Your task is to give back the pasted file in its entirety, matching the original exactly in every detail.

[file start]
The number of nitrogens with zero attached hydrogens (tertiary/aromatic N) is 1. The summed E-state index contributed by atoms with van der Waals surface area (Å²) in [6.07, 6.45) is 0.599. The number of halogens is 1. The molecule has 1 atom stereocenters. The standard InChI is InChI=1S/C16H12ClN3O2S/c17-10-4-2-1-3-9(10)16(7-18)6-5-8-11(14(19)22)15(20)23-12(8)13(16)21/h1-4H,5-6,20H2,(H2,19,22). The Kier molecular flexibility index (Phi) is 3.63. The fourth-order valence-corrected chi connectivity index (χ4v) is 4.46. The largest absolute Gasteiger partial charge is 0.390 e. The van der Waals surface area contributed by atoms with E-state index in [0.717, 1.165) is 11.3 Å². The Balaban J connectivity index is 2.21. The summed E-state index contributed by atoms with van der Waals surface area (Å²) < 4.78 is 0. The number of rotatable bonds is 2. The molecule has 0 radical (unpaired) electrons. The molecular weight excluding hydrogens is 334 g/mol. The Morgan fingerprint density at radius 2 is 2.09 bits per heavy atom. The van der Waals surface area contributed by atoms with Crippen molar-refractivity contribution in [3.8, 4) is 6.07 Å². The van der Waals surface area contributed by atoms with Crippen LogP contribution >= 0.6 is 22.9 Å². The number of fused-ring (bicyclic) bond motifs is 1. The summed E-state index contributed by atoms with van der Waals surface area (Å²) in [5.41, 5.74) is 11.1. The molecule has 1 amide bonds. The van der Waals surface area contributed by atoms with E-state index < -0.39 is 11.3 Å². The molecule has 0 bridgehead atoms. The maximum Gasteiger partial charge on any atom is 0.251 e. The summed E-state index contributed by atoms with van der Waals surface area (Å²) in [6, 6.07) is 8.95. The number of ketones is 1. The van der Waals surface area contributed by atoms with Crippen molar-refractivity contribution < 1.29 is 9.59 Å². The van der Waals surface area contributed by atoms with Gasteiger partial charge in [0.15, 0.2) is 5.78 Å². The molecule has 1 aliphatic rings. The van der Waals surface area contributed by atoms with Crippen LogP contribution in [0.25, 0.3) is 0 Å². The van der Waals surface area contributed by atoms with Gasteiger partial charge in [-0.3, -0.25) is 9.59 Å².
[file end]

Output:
The number of nitrogens with zero attached hydrogens (tertiary/aromatic N) is 1. The summed E-state index contributed by atoms with van der Waals surface area (Å²) in [6.07, 6.45) is 0.599. The number of halogens is 1. The molecule has 1 atom stereocenters. The standard InChI is InChI=1S/C16H12ClN3O2S/c17-10-4-2-1-3-9(10)16(7-18)6-5-8-11(14(19)22)15(20)23-12(8)13(16)21/h1-4H,5-6,20H2,(H2,19,22). The Kier molecular flexibility index (Phi) is 3.63. The fourth-order valence-corrected chi connectivity index (χ4v) is 4.46. The largest absolute Gasteiger partial charge is 0.390 e. The van der Waals surface area contributed by atoms with E-state index in [0.717, 1.165) is 11.3 Å². The Balaban J connectivity index is 2.21. The summed E-state index contributed by atoms with van der Waals surface area (Å²) < 4.78 is 0. The number of rotatable bonds is 2. The molecule has 0 radical (unpaired) electrons. The molecular weight excluding hydrogens is 334 g/mol. The Morgan fingerprint density at radius 2 is 2.09 bits per heavy atom. The van der Waals surface area contributed by atoms with Crippen molar-refractivity contribution in [3.8, 4) is 6.07 Å². The van der Waals surface area contributed by atoms with Crippen LogP contribution >= 0.6 is 22.9 Å². The number of fused-ring (bicyclic) bond motifs is 1. The summed E-state index contributed by atoms with van der Waals surface area (Å²) in [5.41, 5.74) is 11.1. The molecule has 1 amide bonds. The van der Waals surface area contributed by atoms with E-state index < -0.39 is 11.3 Å². The molecule has 0 bridgehead atoms. The maximum Gasteiger partial charge on any atom is 0.251 e. The summed E-state index contributed by atoms with van der Waals surface area (Å²) in [6, 6.07) is 8.95. The number of ketones is 1. The van der Waals surface area contributed by atoms with Crippen molar-refractivity contribution < 1.29 is 9.59 Å². The van der Waals surface area contributed by atoms with Gasteiger partial charge in [0.15, 0.2) is 5.78 Å². The molecule has 1 aliphatic rings. The van der Waals surface area contributed by atoms with Crippen LogP contribution in [0.25, 0.3) is 0 Å². The van der Waals surface area contributed by atoms with Gasteiger partial charge in [-0.3, -0.25) is 9.59 Å².